The previous owner, Harry Barker, had dealt in Abraham Lincoln artifacts, and part of the inventory the McDonalds acquired included the law library that once belonged to Lincoln and his last partner, William Herndon. Lincolniana remained a major part of the store’s business until it closed.
McDonald never quite gave up his social and political ideals, however. Chronicling Illinois summed up his later life:
Settling down to a less demanding schedule did not mean McDonald removed himself from politics and labor entirely. He supported Willis Spaulding in promoting the development of a city-owned electric plant for Springfield during the late 1920s and early 1930s. He was a member of the Springfield Liquor Commission in 1934-1935. He spoke at the dedication of the monument to “Mother” Jones in Mt. Olive, Illinois, in 1936. He sought the Republican Party nomination to run for congressman in 1940. He continued to read and write, espousing opinions on a wide variety of political and economic topics. His experiences as a labor leader, as well as his experiences working in the mines, gave him a unique perspective from which to comment on politics and economic policy.
The McDonalds are buried at Oak Ridge Cemetery.
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Was Duncan McDonald’s book store the future home of Coe’s Bookstore? If so, this reference would ring with folks who grew up here in the ’60s and ’70s. Do you have a photograph of the McDonald tombstone? If not, I volunteer to get one. Has he ever been the subject of an Oak Ridge Cemetery Walk? He should be.
Bill: It looks like the McDonald book store moved at least a couple of times. I don’t remember seeing a Sixth and Monroe site, but I wasn’t trying to follow it year by year, either. I need to spend some quality time with Spfld city directories anyway. I’ll put that on the list.
Photos of the McDonald tombstones — there’s a big one, plus a separate headstone for Duncan — are on the findagrave site.
Followup note: it turns out Coe’s was operating at Sixth & Monroe well before McDonald closed his store. Actually, Coe’s was open, at that location, at least as far back as 1918, well before McDonald even got into the book business.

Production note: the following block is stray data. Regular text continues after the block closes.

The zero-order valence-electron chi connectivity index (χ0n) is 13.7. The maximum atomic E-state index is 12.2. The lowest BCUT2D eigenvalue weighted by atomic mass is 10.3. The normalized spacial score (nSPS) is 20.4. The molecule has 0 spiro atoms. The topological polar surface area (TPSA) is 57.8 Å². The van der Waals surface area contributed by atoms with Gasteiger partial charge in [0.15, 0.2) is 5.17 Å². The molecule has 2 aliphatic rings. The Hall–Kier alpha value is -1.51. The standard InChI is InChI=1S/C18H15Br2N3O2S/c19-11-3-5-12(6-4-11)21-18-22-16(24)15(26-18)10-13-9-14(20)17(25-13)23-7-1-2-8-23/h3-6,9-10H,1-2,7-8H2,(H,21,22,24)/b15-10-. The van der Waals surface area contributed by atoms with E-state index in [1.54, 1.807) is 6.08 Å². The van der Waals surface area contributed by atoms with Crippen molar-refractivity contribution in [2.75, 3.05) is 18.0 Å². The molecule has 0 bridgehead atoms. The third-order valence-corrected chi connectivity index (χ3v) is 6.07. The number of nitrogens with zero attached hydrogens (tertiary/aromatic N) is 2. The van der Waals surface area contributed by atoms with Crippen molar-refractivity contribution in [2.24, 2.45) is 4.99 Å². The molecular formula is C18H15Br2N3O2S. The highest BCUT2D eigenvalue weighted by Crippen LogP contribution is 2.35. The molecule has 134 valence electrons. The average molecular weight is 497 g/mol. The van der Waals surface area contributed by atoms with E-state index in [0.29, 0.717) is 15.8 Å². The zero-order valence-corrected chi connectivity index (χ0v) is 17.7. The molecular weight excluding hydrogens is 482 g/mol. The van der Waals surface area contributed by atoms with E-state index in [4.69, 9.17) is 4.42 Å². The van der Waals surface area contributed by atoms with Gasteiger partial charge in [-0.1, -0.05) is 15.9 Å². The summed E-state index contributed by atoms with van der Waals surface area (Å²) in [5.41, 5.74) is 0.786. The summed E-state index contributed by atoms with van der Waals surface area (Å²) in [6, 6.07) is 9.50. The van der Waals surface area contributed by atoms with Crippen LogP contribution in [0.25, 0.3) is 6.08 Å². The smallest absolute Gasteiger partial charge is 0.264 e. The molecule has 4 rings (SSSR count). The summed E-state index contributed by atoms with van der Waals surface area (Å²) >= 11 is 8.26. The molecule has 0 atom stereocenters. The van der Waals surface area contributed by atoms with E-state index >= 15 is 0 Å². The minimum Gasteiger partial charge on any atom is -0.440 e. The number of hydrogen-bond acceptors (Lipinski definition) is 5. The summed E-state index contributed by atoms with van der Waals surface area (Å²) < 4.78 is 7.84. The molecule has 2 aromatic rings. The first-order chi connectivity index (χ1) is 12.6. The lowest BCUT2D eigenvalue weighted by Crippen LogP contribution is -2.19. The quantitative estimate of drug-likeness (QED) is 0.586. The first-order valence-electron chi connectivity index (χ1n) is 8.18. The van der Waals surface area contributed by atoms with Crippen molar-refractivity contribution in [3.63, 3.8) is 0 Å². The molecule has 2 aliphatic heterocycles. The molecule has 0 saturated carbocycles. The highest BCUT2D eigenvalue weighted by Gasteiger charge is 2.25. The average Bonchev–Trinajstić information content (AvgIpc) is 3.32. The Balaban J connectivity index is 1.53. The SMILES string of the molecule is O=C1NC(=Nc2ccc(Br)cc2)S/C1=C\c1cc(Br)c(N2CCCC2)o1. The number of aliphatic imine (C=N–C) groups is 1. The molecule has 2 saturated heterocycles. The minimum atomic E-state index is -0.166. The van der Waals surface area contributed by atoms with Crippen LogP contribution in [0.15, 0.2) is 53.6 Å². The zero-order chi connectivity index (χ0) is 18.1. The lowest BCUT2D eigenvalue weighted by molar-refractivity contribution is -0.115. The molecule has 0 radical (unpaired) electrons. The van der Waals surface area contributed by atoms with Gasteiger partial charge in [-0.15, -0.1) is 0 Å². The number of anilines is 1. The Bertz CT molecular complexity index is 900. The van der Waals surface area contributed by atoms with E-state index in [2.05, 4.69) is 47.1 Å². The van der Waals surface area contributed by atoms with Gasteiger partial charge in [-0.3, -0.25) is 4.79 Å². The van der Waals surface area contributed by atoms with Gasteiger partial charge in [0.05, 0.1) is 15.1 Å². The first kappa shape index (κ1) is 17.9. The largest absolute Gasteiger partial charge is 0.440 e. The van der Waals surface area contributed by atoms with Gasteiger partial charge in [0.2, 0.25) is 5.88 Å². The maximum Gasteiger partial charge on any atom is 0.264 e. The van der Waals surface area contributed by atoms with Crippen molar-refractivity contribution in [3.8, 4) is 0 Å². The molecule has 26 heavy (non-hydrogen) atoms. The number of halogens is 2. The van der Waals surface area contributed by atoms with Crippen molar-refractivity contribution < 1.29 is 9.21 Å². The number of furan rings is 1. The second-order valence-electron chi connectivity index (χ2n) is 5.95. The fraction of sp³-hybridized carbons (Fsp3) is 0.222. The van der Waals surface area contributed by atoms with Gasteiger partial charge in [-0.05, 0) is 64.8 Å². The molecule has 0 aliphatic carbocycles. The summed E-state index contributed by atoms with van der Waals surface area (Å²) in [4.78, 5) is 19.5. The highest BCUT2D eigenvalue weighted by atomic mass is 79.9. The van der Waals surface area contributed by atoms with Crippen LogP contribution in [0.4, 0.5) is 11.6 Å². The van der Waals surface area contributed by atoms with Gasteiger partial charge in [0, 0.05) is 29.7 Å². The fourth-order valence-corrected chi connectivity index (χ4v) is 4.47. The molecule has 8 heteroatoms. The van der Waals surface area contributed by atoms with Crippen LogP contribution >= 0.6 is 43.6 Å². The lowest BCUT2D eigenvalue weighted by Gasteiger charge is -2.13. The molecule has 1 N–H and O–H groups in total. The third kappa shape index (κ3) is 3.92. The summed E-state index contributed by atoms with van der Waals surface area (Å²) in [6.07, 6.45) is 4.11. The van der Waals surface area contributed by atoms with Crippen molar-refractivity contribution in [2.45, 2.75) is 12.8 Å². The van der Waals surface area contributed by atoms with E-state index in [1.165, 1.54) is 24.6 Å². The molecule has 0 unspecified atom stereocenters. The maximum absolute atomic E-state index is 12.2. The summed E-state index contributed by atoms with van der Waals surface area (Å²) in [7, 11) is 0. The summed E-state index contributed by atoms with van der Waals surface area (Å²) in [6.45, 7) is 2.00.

Newspaper ads show Coe’s in business by 1904, tho the early ads don’t give an address. I had no idea Coe’s was that long-lived. Looks like there will be a SangamonLink entry on Coe’s sometime soon. Thanks for the idea.
My great aunt was Mr. McDonalds caretaker and he left his home and belongings to her. Most were sold off. As a child I visited him many times and he gave me a book about Johnny Appleseed signed by the author. I have many large prints of the the socialists convention and United mine workers from the early 1900s. He had an incredible Lincoln collection, alas, that was sold off too.
Ms. Hagvall: Thanks very much for the information.
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I recently came into possession of two oval photographs on paper affixed to the back of pieces of glass with the glass painted black on the backside. Each glass had been framed in a wood frame with a paper backing sheet on which was a gold label reading McDonald Art Store, 221 E. Adams St., Springfield, IL. The photos are of my great grandparents, Henry James Houston (1827-1892) and Sarah Owen Houston (1832-1926) as noted on the paper backing sheets. Do you have any information on the history of the McDonald Art Store, the process used in making the photos, or any related matters?
Ms. Wiedie: I haven’s researched Mr. McDonald’s art and book store beyond what’s mentioned in the entry. Perhaps other readers can help. In addition, here are two other places to start looking: the Illinois State Journal is searchable online via the related websites Newsbank.com (free to library cardholders whose libraries subscribe) and GenealogyBank.com (there’s a fee, but it’s small); and, of course — and probably my first choice — the Sangamon Valley Collection at Lincoln Library, Springfield’s Municipal Library: 217-753-4900 ext. 5634. Good luck.